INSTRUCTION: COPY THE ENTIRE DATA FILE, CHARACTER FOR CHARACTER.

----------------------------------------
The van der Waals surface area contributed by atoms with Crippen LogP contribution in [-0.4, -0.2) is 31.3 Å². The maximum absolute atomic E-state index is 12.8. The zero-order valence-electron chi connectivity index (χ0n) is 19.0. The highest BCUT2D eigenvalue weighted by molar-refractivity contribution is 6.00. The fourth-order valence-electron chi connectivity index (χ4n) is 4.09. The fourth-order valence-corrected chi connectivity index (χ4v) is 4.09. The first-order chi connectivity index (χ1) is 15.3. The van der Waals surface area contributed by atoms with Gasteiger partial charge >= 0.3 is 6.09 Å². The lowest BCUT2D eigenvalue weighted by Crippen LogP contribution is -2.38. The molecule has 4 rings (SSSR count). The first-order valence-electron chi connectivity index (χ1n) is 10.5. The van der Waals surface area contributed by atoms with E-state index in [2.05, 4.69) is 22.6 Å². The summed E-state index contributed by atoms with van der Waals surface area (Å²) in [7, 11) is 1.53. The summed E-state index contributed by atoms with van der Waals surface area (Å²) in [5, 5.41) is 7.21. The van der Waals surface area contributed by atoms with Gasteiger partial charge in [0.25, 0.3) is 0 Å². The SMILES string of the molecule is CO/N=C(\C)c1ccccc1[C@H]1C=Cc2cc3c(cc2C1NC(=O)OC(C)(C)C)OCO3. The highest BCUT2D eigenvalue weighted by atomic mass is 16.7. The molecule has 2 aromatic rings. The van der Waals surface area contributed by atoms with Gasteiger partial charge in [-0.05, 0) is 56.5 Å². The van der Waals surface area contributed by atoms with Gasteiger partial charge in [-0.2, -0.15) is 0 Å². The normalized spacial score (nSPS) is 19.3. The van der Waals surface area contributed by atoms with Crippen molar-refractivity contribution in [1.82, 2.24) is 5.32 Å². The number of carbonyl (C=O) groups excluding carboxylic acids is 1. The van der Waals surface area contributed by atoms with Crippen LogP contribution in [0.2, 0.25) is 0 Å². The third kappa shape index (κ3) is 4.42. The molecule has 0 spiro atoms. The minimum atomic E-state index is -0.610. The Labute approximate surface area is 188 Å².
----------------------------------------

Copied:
The van der Waals surface area contributed by atoms with Crippen LogP contribution in [-0.4, -0.2) is 31.3 Å². The maximum absolute atomic E-state index is 12.8. The zero-order valence-electron chi connectivity index (χ0n) is 19.0. The highest BCUT2D eigenvalue weighted by molar-refractivity contribution is 6.00. The fourth-order valence-electron chi connectivity index (χ4n) is 4.09. The fourth-order valence-corrected chi connectivity index (χ4v) is 4.09. The first-order chi connectivity index (χ1) is 15.3. The van der Waals surface area contributed by atoms with Gasteiger partial charge >= 0.3 is 6.09 Å². The lowest BCUT2D eigenvalue weighted by Crippen LogP contribution is -2.38. The molecule has 4 rings (SSSR count). The first-order valence-electron chi connectivity index (χ1n) is 10.5. The van der Waals surface area contributed by atoms with E-state index in [2.05, 4.69) is 22.6 Å². The summed E-state index contributed by atoms with van der Waals surface area (Å²) in [7, 11) is 1.53. The summed E-state index contributed by atoms with van der Waals surface area (Å²) in [5, 5.41) is 7.21. The van der Waals surface area contributed by atoms with Gasteiger partial charge in [0.25, 0.3) is 0 Å². The SMILES string of the molecule is CO/N=C(\C)c1ccccc1[C@H]1C=Cc2cc3c(cc2C1NC(=O)OC(C)(C)C)OCO3. The highest BCUT2D eigenvalue weighted by atomic mass is 16.7. The molecule has 2 aromatic rings. The van der Waals surface area contributed by atoms with Gasteiger partial charge in [-0.05, 0) is 56.5 Å². The van der Waals surface area contributed by atoms with Gasteiger partial charge in [-0.2, -0.15) is 0 Å². The normalized spacial score (nSPS) is 19.3. The van der Waals surface area contributed by atoms with Crippen molar-refractivity contribution in [1.82, 2.24) is 5.32 Å². The number of carbonyl (C=O) groups excluding carboxylic acids is 1. The van der Waals surface area contributed by atoms with Crippen LogP contribution in [0.2, 0.25) is 0 Å². The third kappa shape index (κ3) is 4.42. The molecule has 0 spiro atoms. The minimum atomic E-state index is -0.610. The Labute approximate surface area is 188 Å².